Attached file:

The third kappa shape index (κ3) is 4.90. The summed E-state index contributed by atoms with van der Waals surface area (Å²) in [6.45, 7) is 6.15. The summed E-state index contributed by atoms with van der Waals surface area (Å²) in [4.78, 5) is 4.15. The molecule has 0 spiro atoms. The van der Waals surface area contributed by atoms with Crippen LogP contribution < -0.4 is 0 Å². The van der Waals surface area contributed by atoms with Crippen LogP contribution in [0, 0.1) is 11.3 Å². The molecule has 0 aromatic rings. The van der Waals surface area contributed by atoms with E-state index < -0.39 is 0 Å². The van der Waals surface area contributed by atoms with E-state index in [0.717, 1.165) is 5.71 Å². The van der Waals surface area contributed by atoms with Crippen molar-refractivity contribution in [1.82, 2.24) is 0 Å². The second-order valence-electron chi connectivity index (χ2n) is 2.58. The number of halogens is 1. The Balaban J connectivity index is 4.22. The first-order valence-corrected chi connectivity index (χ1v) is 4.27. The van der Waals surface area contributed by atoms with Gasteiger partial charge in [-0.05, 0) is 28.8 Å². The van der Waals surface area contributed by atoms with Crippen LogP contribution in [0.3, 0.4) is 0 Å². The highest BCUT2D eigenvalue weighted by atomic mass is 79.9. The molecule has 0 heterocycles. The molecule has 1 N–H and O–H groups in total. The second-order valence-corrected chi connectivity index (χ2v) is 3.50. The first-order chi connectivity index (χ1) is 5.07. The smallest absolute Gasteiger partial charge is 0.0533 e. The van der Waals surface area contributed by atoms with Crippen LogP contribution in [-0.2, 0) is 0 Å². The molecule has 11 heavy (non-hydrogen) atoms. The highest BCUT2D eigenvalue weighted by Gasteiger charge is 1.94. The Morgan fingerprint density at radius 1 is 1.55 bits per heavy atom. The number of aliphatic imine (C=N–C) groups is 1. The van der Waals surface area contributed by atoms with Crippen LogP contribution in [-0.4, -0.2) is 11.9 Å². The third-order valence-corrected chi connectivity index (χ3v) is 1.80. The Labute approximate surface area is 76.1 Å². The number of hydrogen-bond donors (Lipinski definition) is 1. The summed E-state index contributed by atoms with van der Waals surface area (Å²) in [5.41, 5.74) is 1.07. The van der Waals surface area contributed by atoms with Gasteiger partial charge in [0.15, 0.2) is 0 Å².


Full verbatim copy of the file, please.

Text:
The third kappa shape index (κ3) is 4.90. The summed E-state index contributed by atoms with van der Waals surface area (Å²) in [6.45, 7) is 6.15. The summed E-state index contributed by atoms with van der Waals surface area (Å²) in [4.78, 5) is 4.15. The molecule has 0 spiro atoms. The van der Waals surface area contributed by atoms with Crippen LogP contribution < -0.4 is 0 Å². The van der Waals surface area contributed by atoms with Crippen LogP contribution in [0, 0.1) is 11.3 Å². The molecule has 0 aromatic rings. The van der Waals surface area contributed by atoms with E-state index < -0.39 is 0 Å². The van der Waals surface area contributed by atoms with E-state index in [0.717, 1.165) is 5.71 Å². The van der Waals surface area contributed by atoms with Crippen molar-refractivity contribution in [1.82, 2.24) is 0 Å². The second-order valence-electron chi connectivity index (χ2n) is 2.58. The number of halogens is 1. The Balaban J connectivity index is 4.22. The first-order valence-corrected chi connectivity index (χ1v) is 4.27. The van der Waals surface area contributed by atoms with Gasteiger partial charge in [-0.05, 0) is 28.8 Å². The van der Waals surface area contributed by atoms with Crippen LogP contribution in [0.3, 0.4) is 0 Å². The highest BCUT2D eigenvalue weighted by atomic mass is 79.9. The molecule has 0 heterocycles. The molecule has 1 N–H and O–H groups in total. The second-order valence-corrected chi connectivity index (χ2v) is 3.50. The first-order chi connectivity index (χ1) is 5.07. The smallest absolute Gasteiger partial charge is 0.0533 e. The van der Waals surface area contributed by atoms with Crippen LogP contribution in [-0.2, 0) is 0 Å². The molecule has 11 heavy (non-hydrogen) atoms. The highest BCUT2D eigenvalue weighted by Gasteiger charge is 1.94. The Morgan fingerprint density at radius 1 is 1.55 bits per heavy atom. The number of aliphatic imine (C=N–C) groups is 1. The van der Waals surface area contributed by atoms with Crippen LogP contribution in [-0.4, -0.2) is 11.9 Å². The third-order valence-corrected chi connectivity index (χ3v) is 1.80. The Labute approximate surface area is 76.1 Å². The number of hydrogen-bond donors (Lipinski definition) is 1. The summed E-state index contributed by atoms with van der Waals surface area (Å²) in [5.41, 5.74) is 1.07. The van der Waals surface area contributed by atoms with Gasteiger partial charge in [0.15, 0.2) is 0 Å².